Florida Senate - 2018                                    SB 1672
       By Senator Farmer
       34-00316-18                                           20181672__
    1                        A bill to be entitled                      
    2         An act relating to charter schools; amending s.
    3         1002.33, F.S.; revising the fiscal responsibility
    4         requirements for the charter school application and
    5         review process; amending s. 1013.24, F.S.; requiring
    6         private property taken by eminent domain for a public
    7         school purpose or use to be used only for traditional
    8         public schools; defining the term “traditional public
    9         schools”; amending s. 1013.62, F.S.; authorizing,
   10         rather than requiring, a school district to distribute
   11         specified funding to eligible charter schools in its
   12         district; amending s. 1011.71, F.S.; conforming a
   13         provision to changes made by the act; providing an
   14         effective date.
   16  Be It Enacted by the Legislature of the State of Florida:
   18         Section 1. Paragraph (b) of subsection (6) of section
   19  1002.33, Florida Statutes, is amended to read:
   20         1002.33 Charter schools.—
   21         (6) APPLICATION PROCESS AND REVIEW.—Charter school
   22  applications are subject to the following requirements:
   23         (b) A sponsor shall receive and review all applications for
   24  a charter school using the evaluation instrument developed by
   25  the Department of Education. A sponsor shall receive and
   26  consider charter school applications received on or before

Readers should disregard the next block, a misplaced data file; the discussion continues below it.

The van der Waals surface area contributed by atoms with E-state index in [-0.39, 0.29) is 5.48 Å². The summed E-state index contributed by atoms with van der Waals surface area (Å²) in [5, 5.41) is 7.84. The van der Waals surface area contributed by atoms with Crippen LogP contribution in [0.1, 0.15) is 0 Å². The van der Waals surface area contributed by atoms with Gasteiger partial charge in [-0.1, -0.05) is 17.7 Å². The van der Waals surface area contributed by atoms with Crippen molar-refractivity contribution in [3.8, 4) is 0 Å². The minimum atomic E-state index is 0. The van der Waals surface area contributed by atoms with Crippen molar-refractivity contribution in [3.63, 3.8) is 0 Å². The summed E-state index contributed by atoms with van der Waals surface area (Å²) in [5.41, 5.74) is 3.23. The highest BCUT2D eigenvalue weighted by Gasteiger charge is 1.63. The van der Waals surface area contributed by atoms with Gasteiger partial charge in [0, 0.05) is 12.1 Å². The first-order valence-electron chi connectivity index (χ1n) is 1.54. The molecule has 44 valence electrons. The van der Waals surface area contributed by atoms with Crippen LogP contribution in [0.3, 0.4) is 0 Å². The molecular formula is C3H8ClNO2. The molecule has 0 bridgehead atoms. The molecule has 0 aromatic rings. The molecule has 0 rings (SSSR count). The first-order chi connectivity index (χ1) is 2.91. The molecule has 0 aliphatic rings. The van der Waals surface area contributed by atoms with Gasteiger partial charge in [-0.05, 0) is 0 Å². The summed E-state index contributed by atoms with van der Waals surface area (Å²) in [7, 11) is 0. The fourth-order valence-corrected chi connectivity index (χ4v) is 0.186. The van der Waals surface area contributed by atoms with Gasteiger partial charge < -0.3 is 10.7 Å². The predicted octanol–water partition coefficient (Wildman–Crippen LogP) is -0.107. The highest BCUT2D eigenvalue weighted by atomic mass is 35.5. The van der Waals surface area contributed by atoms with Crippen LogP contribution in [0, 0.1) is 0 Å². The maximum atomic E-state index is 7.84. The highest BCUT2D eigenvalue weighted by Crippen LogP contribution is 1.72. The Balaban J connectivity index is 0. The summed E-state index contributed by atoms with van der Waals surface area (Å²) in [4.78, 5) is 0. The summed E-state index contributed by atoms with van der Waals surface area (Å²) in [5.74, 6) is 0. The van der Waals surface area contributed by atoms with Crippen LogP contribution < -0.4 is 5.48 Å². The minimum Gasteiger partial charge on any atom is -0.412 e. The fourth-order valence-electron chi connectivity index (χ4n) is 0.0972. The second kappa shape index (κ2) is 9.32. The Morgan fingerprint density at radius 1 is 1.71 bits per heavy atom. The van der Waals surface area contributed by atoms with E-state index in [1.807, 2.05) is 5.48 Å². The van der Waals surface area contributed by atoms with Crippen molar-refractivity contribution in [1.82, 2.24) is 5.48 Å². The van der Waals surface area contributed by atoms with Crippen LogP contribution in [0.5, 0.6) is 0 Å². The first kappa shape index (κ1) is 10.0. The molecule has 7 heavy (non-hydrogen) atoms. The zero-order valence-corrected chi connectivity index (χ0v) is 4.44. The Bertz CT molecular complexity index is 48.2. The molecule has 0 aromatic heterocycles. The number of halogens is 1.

27  August 1 of each calendar year for charter schools to be opened
   28  at the beginning of the school district’s next school year, or
   29  to be opened at a time agreed to by the applicant and the
   30  sponsor. A sponsor may not refuse to receive a charter school
   31  application submitted before August 1 and may receive an
   32  application submitted later than August 1 if it chooses.
   33  Beginning in 2018 and thereafter, a sponsor shall receive and
   34  consider charter school applications received on or before
   35  February 1 of each calendar year for charter schools to be
   36  opened 18 months later at the beginning of the school district’s
   37  school year, or to be opened at a time agreed to by the
   38  applicant and the sponsor. A sponsor may not refuse to receive a
   39  charter school application submitted before February 1 and may
   40  receive an application submitted later than February 1 if it
   41  chooses. A sponsor may not charge an applicant for a charter any
   42  fee for the processing or consideration of an application, and a
   43  sponsor may not base its consideration or approval of a final
   44  application upon the promise of future payment of any kind.
   45  Before approving or denying any application, the sponsor shall
   46  allow the applicant, upon receipt of written notification, at
   47  least 7 calendar days to make technical or nonsubstantive
   48  corrections and clarifications, including, but not limited to,
   49  corrections of grammatical, typographical, and like errors or
   50  missing signatures, if such errors are identified by the sponsor
   51  as cause to deny the final application.
   52         1. In order to facilitate an accurate budget projection
   53  process, a sponsor shall be held harmless for FTE students who
   54  are not included in the FTE projection due to approval of
   55  charter school applications after the FTE projection deadline.
   56  In a further effort to facilitate an accurate budget projection,
   57  within 15 calendar days after receipt of a charter school
   58  application, a sponsor shall report to the Department of
   59  Education the name of the applicant entity, the proposed charter
   60  school location, and its projected FTE.
   61         2. In order to ensure fiscal responsibility, an application
   62  for a charter school must shall include proof that the entity